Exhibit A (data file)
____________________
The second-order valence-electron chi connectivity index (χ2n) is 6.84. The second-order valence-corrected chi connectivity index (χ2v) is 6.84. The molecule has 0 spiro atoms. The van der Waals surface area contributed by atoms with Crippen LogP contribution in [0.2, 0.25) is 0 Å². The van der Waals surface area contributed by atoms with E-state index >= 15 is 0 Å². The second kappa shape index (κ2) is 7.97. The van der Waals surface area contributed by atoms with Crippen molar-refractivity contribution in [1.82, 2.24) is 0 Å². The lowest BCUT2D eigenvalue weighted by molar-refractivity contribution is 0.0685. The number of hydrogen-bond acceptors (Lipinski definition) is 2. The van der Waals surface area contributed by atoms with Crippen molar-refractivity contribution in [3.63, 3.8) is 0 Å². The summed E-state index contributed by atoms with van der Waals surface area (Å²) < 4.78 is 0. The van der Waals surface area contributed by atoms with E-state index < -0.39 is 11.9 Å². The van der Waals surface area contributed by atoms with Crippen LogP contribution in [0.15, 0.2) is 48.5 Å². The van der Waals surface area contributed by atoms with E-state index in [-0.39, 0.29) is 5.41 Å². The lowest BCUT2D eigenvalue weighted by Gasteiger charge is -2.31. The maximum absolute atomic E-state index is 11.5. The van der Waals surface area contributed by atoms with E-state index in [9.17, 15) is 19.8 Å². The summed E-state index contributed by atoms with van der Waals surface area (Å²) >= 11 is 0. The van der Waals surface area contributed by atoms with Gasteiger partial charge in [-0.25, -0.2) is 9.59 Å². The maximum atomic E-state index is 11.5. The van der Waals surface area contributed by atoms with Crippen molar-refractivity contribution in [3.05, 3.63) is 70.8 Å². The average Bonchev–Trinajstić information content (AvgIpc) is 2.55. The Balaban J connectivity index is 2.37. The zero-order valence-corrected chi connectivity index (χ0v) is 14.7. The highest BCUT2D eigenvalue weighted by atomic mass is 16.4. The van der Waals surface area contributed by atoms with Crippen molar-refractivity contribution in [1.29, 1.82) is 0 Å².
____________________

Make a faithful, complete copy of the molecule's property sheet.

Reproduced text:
The second-order valence-electron chi connectivity index (χ2n) is 6.84. The second-order valence-corrected chi connectivity index (χ2v) is 6.84. The molecule has 0 spiro atoms. The van der Waals surface area contributed by atoms with Crippen LogP contribution in [0.2, 0.25) is 0 Å². The van der Waals surface area contributed by atoms with E-state index >= 15 is 0 Å². The second kappa shape index (κ2) is 7.97. The van der Waals surface area contributed by atoms with Crippen molar-refractivity contribution in [1.82, 2.24) is 0 Å². The lowest BCUT2D eigenvalue weighted by molar-refractivity contribution is 0.0685. The number of hydrogen-bond acceptors (Lipinski definition) is 2. The van der Waals surface area contributed by atoms with Crippen molar-refractivity contribution in [3.63, 3.8) is 0 Å². The summed E-state index contributed by atoms with van der Waals surface area (Å²) < 4.78 is 0. The van der Waals surface area contributed by atoms with E-state index < -0.39 is 11.9 Å². The van der Waals surface area contributed by atoms with Crippen LogP contribution in [0.15, 0.2) is 48.5 Å². The van der Waals surface area contributed by atoms with E-state index in [-0.39, 0.29) is 5.41 Å². The lowest BCUT2D eigenvalue weighted by Gasteiger charge is -2.31. The maximum absolute atomic E-state index is 11.5. The van der Waals surface area contributed by atoms with E-state index in [9.17, 15) is 19.8 Å². The summed E-state index contributed by atoms with van der Waals surface area (Å²) >= 11 is 0. The van der Waals surface area contributed by atoms with Gasteiger partial charge in [-0.25, -0.2) is 9.59 Å². The maximum atomic E-state index is 11.5. The van der Waals surface area contributed by atoms with Crippen molar-refractivity contribution in [3.05, 3.63) is 70.8 Å². The average Bonchev–Trinajstić information content (AvgIpc) is 2.55. The Balaban J connectivity index is 2.37. The zero-order valence-corrected chi connectivity index (χ0v) is 14.7. The highest BCUT2D eigenvalue weighted by atomic mass is 16.4. The van der Waals surface area contributed by atoms with Crippen molar-refractivity contribution in [1.29, 1.82) is 0 Å².